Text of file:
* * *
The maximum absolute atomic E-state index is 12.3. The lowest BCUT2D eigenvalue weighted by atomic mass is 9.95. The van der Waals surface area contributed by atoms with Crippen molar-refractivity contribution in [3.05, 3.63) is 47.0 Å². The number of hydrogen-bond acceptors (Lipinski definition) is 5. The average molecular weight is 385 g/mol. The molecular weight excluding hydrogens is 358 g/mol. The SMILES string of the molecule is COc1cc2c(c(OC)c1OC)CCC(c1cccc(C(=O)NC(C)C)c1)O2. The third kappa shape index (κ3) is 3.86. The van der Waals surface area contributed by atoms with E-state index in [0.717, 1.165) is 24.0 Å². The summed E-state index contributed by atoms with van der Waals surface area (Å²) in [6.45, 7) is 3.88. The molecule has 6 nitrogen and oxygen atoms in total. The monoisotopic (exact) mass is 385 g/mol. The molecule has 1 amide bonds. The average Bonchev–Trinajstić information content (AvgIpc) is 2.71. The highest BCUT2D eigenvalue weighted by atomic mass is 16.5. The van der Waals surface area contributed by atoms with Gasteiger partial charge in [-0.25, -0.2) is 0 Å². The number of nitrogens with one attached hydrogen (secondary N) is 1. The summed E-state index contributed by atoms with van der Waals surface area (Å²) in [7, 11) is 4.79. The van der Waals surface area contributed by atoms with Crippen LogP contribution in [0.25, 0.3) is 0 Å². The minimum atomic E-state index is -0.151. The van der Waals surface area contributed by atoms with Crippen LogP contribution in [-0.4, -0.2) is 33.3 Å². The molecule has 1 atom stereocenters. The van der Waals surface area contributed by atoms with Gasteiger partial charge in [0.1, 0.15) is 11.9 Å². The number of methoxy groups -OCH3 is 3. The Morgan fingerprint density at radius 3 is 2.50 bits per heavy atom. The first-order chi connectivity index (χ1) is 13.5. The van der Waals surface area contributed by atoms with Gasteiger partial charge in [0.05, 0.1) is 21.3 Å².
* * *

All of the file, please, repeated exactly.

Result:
The maximum absolute atomic E-state index is 12.3. The lowest BCUT2D eigenvalue weighted by atomic mass is 9.95. The van der Waals surface area contributed by atoms with Crippen molar-refractivity contribution in [3.05, 3.63) is 47.0 Å². The number of hydrogen-bond acceptors (Lipinski definition) is 5. The average molecular weight is 385 g/mol. The molecular weight excluding hydrogens is 358 g/mol. The SMILES string of the molecule is COc1cc2c(c(OC)c1OC)CCC(c1cccc(C(=O)NC(C)C)c1)O2. The third kappa shape index (κ3) is 3.86. The van der Waals surface area contributed by atoms with E-state index in [0.717, 1.165) is 24.0 Å². The summed E-state index contributed by atoms with van der Waals surface area (Å²) in [6.45, 7) is 3.88. The molecule has 6 nitrogen and oxygen atoms in total. The monoisotopic (exact) mass is 385 g/mol. The molecule has 1 amide bonds. The average Bonchev–Trinajstić information content (AvgIpc) is 2.71. The highest BCUT2D eigenvalue weighted by atomic mass is 16.5. The van der Waals surface area contributed by atoms with Gasteiger partial charge in [-0.25, -0.2) is 0 Å². The number of nitrogens with one attached hydrogen (secondary N) is 1. The summed E-state index contributed by atoms with van der Waals surface area (Å²) in [7, 11) is 4.79. The van der Waals surface area contributed by atoms with Crippen LogP contribution in [0.25, 0.3) is 0 Å². The minimum atomic E-state index is -0.151. The van der Waals surface area contributed by atoms with Crippen LogP contribution in [-0.4, -0.2) is 33.3 Å². The molecule has 1 atom stereocenters. The van der Waals surface area contributed by atoms with Gasteiger partial charge in [0.1, 0.15) is 11.9 Å². The number of methoxy groups -OCH3 is 3. The Morgan fingerprint density at radius 3 is 2.50 bits per heavy atom. The first-order chi connectivity index (χ1) is 13.5. The van der Waals surface area contributed by atoms with Gasteiger partial charge in [0.05, 0.1) is 21.3 Å².